If you would like to use a language that is not yet supported, you can still do so by packaging any scripts or files with a Python or bash script that will be responsible for running your code. See the Intro to Building Apps tutorial for an example of how to package up an arbitrary Linux executable as an applet. If you need to install any extra software dependencies such as Java or R, see the above answer for more information.

How do I request more memory/CPU for my app? How do I specify the compute instance type?

By default, a job will run on a virtual machine with these resources:

  • Dual-core x86-64 CPU
  • 7.5 GB of RAM
  • 400 GB scratch file system

To request a different machine, you will need to edit the dxapp.json file to specify the instance type for each entry point of your app. Please see the documentation on the Run Specification for the list of available instance types and other details.

The following dxapp.json excerpt shows how to request larger virtual machines for both the main and myEntryPoint entry points of your app; any other entry points not listed in systemRequirements will use the default virtual machine mem2_hdd2_x2.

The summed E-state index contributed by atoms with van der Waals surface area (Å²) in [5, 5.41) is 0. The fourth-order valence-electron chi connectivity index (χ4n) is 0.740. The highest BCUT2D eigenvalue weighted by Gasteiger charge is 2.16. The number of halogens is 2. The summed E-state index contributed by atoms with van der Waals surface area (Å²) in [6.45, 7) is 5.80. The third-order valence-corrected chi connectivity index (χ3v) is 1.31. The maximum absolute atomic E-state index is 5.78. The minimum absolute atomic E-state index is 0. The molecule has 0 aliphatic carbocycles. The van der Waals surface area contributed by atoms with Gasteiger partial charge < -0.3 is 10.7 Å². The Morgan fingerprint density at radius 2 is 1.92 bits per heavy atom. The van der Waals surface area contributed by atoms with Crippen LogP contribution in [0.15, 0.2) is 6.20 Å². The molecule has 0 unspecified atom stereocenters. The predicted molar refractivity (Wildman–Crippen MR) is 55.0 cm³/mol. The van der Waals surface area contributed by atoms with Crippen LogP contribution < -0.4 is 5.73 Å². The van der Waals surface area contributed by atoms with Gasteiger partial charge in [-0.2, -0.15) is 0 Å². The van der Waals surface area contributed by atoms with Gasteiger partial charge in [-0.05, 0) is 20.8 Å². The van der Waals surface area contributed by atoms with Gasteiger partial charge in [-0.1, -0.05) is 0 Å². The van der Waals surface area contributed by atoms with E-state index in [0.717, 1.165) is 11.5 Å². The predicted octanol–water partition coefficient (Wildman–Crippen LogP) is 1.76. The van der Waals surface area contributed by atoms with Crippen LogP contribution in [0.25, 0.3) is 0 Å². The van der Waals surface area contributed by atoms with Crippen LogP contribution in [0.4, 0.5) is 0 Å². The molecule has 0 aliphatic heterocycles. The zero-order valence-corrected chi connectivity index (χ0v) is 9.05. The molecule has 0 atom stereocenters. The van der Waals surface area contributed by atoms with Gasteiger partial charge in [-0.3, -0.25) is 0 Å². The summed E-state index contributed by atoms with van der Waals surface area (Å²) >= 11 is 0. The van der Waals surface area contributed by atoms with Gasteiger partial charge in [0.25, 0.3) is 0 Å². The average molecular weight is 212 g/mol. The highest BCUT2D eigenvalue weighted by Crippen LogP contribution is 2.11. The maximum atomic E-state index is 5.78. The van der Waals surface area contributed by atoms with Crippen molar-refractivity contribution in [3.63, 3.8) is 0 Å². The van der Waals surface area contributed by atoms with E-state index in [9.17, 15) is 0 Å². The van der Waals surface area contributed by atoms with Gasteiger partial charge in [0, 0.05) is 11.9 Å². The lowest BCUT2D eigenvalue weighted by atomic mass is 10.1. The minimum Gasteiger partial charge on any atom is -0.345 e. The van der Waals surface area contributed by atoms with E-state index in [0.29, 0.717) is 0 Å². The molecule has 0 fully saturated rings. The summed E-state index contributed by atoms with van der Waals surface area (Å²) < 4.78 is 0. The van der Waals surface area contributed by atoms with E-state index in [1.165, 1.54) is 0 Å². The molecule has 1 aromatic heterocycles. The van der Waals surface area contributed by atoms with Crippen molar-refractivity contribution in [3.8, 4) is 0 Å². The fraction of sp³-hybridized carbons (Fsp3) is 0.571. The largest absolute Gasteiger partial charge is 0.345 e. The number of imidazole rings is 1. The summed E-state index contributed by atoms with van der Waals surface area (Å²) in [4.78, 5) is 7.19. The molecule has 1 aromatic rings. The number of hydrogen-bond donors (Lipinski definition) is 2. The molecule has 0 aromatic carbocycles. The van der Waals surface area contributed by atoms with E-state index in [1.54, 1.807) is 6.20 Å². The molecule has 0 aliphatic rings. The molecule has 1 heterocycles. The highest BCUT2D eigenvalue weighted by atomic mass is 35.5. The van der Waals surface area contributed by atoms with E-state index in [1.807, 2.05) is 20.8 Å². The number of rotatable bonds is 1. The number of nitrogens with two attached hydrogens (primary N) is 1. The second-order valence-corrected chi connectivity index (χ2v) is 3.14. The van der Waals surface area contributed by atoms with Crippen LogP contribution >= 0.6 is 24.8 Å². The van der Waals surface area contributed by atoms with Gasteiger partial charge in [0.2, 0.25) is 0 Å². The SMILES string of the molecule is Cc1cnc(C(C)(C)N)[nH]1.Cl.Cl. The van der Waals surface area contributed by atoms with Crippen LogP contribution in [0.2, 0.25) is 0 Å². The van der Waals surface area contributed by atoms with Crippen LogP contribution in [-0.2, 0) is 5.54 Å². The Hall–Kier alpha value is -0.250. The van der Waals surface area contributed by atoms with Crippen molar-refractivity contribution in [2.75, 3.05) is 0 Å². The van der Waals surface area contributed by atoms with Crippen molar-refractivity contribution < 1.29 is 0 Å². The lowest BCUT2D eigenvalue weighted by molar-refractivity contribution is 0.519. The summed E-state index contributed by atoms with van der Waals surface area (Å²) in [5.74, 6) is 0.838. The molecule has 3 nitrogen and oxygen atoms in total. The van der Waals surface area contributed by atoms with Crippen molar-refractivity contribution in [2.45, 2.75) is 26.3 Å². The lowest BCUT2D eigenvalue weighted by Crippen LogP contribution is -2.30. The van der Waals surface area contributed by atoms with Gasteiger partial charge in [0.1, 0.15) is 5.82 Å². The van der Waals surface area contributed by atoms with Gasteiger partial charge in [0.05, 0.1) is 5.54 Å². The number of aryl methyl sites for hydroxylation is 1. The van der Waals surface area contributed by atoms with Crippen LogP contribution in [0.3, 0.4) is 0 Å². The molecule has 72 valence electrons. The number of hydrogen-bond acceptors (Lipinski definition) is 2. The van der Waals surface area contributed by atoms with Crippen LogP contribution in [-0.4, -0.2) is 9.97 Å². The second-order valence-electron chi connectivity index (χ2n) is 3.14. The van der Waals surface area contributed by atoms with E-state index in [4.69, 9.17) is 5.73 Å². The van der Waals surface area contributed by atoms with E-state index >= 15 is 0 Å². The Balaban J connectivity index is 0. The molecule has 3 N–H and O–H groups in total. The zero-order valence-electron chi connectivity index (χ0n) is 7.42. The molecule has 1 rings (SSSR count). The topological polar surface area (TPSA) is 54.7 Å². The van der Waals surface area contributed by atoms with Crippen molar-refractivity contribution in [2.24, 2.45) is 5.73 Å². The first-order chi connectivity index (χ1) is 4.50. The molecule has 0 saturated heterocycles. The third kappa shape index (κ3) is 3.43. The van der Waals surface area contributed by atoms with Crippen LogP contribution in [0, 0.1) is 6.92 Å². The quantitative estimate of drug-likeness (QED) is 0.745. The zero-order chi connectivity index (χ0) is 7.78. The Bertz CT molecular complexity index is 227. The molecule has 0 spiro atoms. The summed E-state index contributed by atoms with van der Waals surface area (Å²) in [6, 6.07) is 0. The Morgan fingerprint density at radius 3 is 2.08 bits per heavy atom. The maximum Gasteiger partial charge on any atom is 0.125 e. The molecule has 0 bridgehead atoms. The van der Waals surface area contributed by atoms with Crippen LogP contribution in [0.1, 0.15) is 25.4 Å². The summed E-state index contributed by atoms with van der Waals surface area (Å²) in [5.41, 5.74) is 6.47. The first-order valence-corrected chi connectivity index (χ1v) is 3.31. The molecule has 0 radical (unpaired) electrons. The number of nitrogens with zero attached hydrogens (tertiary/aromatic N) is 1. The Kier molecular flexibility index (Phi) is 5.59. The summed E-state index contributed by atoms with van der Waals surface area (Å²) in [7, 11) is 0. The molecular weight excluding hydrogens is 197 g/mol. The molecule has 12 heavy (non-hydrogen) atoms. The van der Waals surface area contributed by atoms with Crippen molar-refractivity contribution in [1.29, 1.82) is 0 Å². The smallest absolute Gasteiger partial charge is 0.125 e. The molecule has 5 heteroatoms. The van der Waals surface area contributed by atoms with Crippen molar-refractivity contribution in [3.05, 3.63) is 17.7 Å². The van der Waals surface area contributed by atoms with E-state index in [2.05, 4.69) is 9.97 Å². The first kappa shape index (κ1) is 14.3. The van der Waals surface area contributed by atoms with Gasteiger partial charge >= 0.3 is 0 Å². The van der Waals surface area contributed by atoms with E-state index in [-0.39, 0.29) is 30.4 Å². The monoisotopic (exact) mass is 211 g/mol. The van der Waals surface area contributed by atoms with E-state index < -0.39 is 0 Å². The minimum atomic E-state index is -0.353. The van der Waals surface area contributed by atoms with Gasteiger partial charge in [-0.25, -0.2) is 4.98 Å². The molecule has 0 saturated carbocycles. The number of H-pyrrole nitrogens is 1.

{ "runSpec": {
    "systemRequirements": {
      "main": {
        "instanceType": "mem2_hdd2_x4"
      "myEntryPoint": {
        "instanceType": "mem3_hdd2_x2"

What are the default user limits for processes running inside the Linux execution environment?

The default limits, as presented by the output of ulimit -a, are the following:

core file size          (blocks, -c) 0
data seg size           (kbytes, -d) unlimited
scheduling priority             (-e) 0
file size               (blocks, -f) unlimited
pending signals                 (-i) 59461
max locked memory       (kbytes, -l) 64
max memory size         (kbytes, -m) unlimited
open files                      (-n) 4096
pipe size            (512 bytes, -p) 8
POSIX message queues     (bytes, -q) 819200
real-time priority              (-r) 0
stack size              (kbytes, -s) 8192
cpu time               (seconds, -t) unlimited
max user processes              (-u) 59461
virtual memory          (kbytes, -v) unlimited
file locks                      (-x) unlimited

How do I request network access for my app?

You will need to modify your dxapp.json file so that the key access.network is a list of allowed domain names. You can use "*" to indicate that you want access to everything. The following excerpt gives access (redundantly) to everything, github, and Google.

{ "access": {
    "network": ["*", "github.com", "google.com"]

How do I parallelize my app?

You can have your app launch a child job on another machine in the cloud by calling an entry point that you have specified in the bash or Python script that runs your app. To add entry points to your code, you can either generate the parallelized code template using dx-app-wizard (provided in the SDK) to get you started, or add them manually (see the code examples below). A more in-depth tutorial can be found here.